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Hence, a perfume bottle made of gold-colored metal, bearing the letters YSL in raised script running along the surface. The glass eau de parfum bottle also has raised script running along the back with the name in gold leaf on the front. The packaging was inspired by a piece of jewelry made by Line Vautrin, a Parisian sculptor who worked in the Fifties and was known as “the poetess of metal.” YSL acquired the rights to her jewelry designs.
The fragrance, created by Jacques Cavallier of Firmenich, is somewhat of a departure for YSL, which always has been known for sensuous scents. Roos described one aspect of the formula as “a sunny scent in a bottle.” It is a sensual, transparent floral with top notes of clementine, almond tree blossom and cyclamen. The departure is in the “fresh and happy” elements. The heart is floral with “sunny and spicy” notes. Amaryllis adds the sunshine, while sambac jasmine provides “sensuous texture” with a little peony added. Sensuality is accentuated by the drydown of amber, white musks and bourbon vanilla.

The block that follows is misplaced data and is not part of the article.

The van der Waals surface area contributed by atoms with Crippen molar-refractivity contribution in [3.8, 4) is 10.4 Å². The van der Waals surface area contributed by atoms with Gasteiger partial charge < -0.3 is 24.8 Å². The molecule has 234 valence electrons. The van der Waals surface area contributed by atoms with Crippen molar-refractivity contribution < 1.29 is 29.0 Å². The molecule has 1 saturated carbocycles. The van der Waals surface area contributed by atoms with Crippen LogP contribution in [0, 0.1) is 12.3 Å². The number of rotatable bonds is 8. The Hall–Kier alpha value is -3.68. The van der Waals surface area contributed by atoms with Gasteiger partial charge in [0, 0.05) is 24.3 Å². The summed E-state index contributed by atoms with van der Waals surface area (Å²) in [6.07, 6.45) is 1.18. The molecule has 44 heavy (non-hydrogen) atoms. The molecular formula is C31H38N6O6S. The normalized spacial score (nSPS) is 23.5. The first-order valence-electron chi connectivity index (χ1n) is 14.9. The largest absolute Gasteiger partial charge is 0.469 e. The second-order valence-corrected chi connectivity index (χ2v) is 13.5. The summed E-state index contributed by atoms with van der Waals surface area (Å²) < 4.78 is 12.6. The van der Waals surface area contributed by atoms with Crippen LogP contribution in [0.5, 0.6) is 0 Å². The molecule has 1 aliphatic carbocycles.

A half-ounce perfume will be priced at $170 and a 1.6-oz.and 3-oz. eaux de parfum will be priced at $60 and $82, respectively, in the U.S. There will also be a 6.6-oz. shower gel for $40 and a 6.6-oz. body lotion for $45.
In addition to the 30-second TV commercial, which has been scheduled for Europe, there will be a 45-second version for showing in theaters.
The use of TV now not only underscores the importance of this launch, but also demonstrates that the business has grown healthy enough in the past four years to support it. Roos said that in 2001, when she and then-creative director Tom Ford launched Nu as YSL’s first stab at a fragrance comeback, the resources were not available for a major electronic advertising campaign. “Now we have improved,” she said, “and have done a lot of things that were needed.”
Cinéma was a project that was coming to fruition last spring as Ford was leaving Gucci. Roos credited him with providing the initial impetus for the direction of the fragrance’s development.